NEW ORLEANS – An audit of the Deepwater Horizon settlement facility shows that nearly one in five claims in certain fraud-prone categories were paid without proper documentation.
The $14 million independent audit, paid for by oil giant BP PLC, shows that 20.6 percent of business loss claims attributed to the 2010 oil spill lacked documentary proof. Similarly, fishermen claims for losses lacked proper documentation 18.4 percent of the time. These two loss categories have been cited by BP and federal investigators as magnets for fraud and both programs have been a focus in recent months for scores of clawback requests and criminal indictments.
The audit, released last week by Virginia-based accounting firm McGladrey LLP, found that some $538 million of nearly $4 billion in randomly selected claims paid by Claims Administrator Patrick Juneau lacked proper documentation. Although the audit stopped short of stating that all of the $538 million Juneau paid out in improperly documented claims was fraudulent, it noted that in many cases auditors working under Juneau may not have exercised “appropriate professional skepticism’’ when sending out checks.
The audit also faulted Juneau’s office for exercising careless internal controls across a variety of operations. For example, it said its attempt to reconcile claims payments accounts uncovered an “unexplained” discrepancy of $5.4 million. In other cases, the audit cited a general lack of internal monitoring, an incomplete history of claims, no systems in place to document manual overrides of the claims processing system and other program deficiencies.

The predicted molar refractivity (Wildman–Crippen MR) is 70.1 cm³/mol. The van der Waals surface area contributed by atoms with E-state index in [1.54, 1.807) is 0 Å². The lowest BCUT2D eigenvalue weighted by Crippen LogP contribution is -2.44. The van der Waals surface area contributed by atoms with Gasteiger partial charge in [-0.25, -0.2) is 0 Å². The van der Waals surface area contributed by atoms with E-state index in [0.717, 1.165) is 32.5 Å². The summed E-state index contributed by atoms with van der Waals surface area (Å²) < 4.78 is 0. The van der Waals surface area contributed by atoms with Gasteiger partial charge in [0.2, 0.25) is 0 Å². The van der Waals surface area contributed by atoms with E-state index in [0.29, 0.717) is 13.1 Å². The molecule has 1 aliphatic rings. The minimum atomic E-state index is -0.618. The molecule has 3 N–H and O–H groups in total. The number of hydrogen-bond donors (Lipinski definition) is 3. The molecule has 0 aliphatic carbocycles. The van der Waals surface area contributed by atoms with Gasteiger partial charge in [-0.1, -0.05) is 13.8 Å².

BP has long complained that Juneau was not requiring oil spill claimants to submit proper documentation, such as signed tax forms, when making a claim. This inattention to detail, BP maintains, opens the settlement trust fund to serious fraud.
Indeed, Louis Freeh, the special master appointed to investigate fraud in the settlement program, has found several paid claims that were based on false IRS forms and uncovered unrealistic estimates regarding massive seafood landings for personal consumption. Also, just this week FBI agents raided the office of bookkeeper Shawanda Nevers, of LaPlace, accusing her of filing bogus claims for a phantom catering business and a dozen non-existent employees.
Outside experts have said the best way to prevent fraud in the claims center is to demand certified tax documents from claimants, but the McGladrey audit noted that Juneau’s claims center makes no attempt to do this. The audit noted that refusing to require certified tax documents is a specific violation of Juneau’s own internal policy.
BP spokesman Geoff Morell said the shortcomings uncovered in the 88-page McGladrey audit were troubling.
“These include more than 30 weaknesses in the Claims Administrator’s controls and more than 28 weaknesses in the program vendors’ controls – all of which result in or contribute to the risk of compensating fraudulent claims,’’ Morrell said. “While BP continues to evaluate the report, our review to this point does little to allay our concerns over the operation of the settlement program.’’
Juneau didn’t respond to a request for comment, but in a response filed with the court last week he noted the McGladrey audit found that basic calculation errors associated with claims were low – only $17.5 million out of $3.7 billion in claims. Juneau’s response also criticized McGladrey for exceeding its scope of work when making many of its critiques of the claims program.